Feel What You Feel

The Buddha’s teaching about emotions could be summarized in a single common English phrase, “Feel what you feel.” The technical term, “mindfulness of feeling,” is widely used in Buddhist writing, but I think “Feel what you feel” captures the actual teaching best, particularly because it is phrased in a way that alludes to its opposite, “Avoid feeling what you feel.” We avoid feeling what we feel especially when the feeling is unpleasant, but I would propose that we also don’t actually feel what we feel even if the feeling is pleasant. The basic quality of feeling, pleasant or unpleasant, is so often overlaid with ideas, dreams, fantasies, and worries, that what we think we are feeling is something pretty complicated.

So in order to feel what we feel we have to drill down to what our actual feeling is. This means to somehow locate our awareness in our body: how is the body feeling right now? A lot of our life’s problems may be due to the way in which we learn from an early age to be disembodied, not to really be in our bodies and know what our bodies are telling us. Actually even that English construction, “know what our bodies are telling us,” is rather strange. It locates “us” somewhere other than our body, and implies that our somewhere-else body is trying to talk to “us,” wherever we are. This is the mind-body dualism that we are raised in. It is part of our basic social conditioning, reflected in so many ways, including our language.

To connect these observations to my main topic these days, which is Aging, I want to note how many colloquial phrases we have around the feeling of aging. “I’m feeling my age,” “You are as young as you feel,” “That makes me feel old.” What is that feeling of feeling old? If we believe the advertising slogans thrown at us from every media-driven direction, it is not a good feeling. We don’t want to feel old, we want to feel young. That’s our basic dilemma.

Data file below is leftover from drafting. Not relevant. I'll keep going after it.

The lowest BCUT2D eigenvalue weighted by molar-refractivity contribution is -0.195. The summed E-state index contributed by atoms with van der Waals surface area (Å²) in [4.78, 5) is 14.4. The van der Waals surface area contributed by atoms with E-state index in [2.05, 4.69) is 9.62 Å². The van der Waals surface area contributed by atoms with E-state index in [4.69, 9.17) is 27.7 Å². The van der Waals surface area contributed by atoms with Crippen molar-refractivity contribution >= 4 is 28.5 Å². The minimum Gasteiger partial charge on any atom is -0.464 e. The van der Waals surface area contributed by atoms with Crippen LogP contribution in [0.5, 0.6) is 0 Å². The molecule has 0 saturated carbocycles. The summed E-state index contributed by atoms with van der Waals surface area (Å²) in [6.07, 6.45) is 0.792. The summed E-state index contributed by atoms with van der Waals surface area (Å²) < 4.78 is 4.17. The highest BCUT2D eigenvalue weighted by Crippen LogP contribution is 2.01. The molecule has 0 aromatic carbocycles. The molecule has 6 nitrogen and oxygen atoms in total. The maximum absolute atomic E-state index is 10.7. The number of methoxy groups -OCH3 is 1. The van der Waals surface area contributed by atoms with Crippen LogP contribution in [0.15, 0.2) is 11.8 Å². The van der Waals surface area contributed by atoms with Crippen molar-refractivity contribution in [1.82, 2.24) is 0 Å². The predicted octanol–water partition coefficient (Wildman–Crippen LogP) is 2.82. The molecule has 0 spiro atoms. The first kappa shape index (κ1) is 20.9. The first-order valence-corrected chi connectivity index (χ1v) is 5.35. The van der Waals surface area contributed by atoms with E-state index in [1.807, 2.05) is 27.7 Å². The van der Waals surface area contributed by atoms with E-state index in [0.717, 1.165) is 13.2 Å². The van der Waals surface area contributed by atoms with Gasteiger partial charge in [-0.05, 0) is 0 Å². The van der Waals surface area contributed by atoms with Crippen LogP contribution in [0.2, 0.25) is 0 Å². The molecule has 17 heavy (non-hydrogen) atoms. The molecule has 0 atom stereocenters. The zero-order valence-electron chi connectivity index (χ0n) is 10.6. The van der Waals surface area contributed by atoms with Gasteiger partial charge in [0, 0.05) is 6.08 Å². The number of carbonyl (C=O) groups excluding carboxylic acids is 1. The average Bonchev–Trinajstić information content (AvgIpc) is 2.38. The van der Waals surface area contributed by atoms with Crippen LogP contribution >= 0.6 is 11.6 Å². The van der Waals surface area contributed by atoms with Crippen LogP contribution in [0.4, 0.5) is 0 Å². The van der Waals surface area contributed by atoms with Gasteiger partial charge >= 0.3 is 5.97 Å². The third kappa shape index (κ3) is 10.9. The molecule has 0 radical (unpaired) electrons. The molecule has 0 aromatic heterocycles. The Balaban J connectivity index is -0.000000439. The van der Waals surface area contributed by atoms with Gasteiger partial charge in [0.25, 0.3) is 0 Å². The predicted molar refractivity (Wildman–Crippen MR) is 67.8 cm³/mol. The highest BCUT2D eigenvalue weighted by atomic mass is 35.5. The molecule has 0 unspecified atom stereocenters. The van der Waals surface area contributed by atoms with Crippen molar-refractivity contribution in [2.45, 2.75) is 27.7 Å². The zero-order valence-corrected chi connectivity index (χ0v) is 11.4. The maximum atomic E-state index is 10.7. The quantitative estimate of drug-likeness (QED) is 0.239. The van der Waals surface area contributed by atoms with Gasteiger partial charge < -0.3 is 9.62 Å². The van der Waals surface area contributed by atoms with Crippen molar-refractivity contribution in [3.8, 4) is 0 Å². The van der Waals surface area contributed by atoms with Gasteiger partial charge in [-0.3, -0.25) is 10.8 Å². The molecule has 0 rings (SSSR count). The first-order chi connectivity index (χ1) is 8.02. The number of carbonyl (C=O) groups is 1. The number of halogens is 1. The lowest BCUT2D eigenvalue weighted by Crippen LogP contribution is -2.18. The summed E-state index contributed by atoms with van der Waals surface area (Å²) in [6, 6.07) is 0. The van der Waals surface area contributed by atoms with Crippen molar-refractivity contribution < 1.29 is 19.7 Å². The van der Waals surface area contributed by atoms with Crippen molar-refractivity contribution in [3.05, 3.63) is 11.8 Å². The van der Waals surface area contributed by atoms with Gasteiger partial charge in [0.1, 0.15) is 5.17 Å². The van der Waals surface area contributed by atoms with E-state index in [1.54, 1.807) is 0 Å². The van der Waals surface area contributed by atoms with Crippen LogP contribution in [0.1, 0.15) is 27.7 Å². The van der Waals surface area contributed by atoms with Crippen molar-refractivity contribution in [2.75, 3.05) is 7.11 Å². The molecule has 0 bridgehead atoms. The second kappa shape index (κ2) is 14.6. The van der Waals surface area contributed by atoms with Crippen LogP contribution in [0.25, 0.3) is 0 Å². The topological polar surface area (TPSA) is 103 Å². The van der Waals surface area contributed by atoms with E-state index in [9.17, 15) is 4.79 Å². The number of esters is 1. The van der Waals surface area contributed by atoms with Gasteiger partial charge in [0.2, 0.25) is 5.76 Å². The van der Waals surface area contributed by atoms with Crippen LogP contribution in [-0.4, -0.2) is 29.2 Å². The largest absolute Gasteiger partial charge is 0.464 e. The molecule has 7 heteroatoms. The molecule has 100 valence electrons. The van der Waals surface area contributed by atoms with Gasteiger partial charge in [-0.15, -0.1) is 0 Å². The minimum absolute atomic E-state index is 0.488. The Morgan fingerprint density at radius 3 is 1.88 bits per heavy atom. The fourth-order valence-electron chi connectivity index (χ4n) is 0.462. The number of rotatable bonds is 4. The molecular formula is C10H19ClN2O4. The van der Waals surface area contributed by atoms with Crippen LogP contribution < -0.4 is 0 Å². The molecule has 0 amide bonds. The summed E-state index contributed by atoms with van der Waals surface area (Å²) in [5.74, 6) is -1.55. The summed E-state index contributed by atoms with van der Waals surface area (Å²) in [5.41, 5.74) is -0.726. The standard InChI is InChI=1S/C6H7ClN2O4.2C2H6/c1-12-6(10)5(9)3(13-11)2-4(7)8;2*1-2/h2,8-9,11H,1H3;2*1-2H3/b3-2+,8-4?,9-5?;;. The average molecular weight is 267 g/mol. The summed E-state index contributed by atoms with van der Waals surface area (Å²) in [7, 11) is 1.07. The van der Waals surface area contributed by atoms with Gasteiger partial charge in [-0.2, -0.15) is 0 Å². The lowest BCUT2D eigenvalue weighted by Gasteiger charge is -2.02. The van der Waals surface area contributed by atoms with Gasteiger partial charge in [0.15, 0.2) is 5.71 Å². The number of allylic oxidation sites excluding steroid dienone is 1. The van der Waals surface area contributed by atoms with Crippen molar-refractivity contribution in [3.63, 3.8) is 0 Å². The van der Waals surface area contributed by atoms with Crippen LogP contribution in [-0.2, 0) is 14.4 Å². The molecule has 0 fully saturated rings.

It is like the pig in the cartoon that the character Elaine in the TV series Seinfeld wanted to sell to the New Yorker. The cartoon shows a pig at the Macy’s complaint counter, looking up at the person behind the counter. The pig is saying, “I wish I was taller.” That is his complaint. He wants to be taller. He doesn’t want to be the pig he inarguably is.

Yes, that pig is us, all right, pretty much all the time, and especially when we “feel old.” I wish I was younger. Time for a facial, for a workout, for a botox treatment, anything not to feel what we feel.

But our Buddhist sensibility has a different kind of treatment for us, a different kind of workout. The Buddhist teaching says, “Feel what you feel.” What is that actually feeling of “feeling old,” or of “feeling my age?” The actual feeling, as many older people who are self-aware will tell you, is not necessarily unpleasant or pleasant. It is something else. It is reality, and reality has its own flavor, its own feeling. It is like the taste of coffee. It isn’t “like” anything else, and you can’t really describe it. It is just…the taste of coffee. As a comic cartoon character I like a lot sometimes says, “It is what it is, because if it were otherwise, it would be otherwise.”

Or to quote another comic genius on the subject of reality: Lily Tomlin, in her bag-lady persona, “I tried reality once, and found it highly overrated.”

Reality is overrated by non-reality, which would much prefer its own world where nothing bad ever happens and no one gets old—the world of Peter Pan, if I recall. What a marvelous fantasy! We all enjoyed Mary Martin as Peter Pan so much when we were children.

Here’s the Buddhist question I leave you with: was Peter Pan really happy? Did he really feel what he felt? Or was he flying, flying, flying away from his own real contentment because, like the bag lady, he kept finding reality to be highly overrated. But overrated compared to what?

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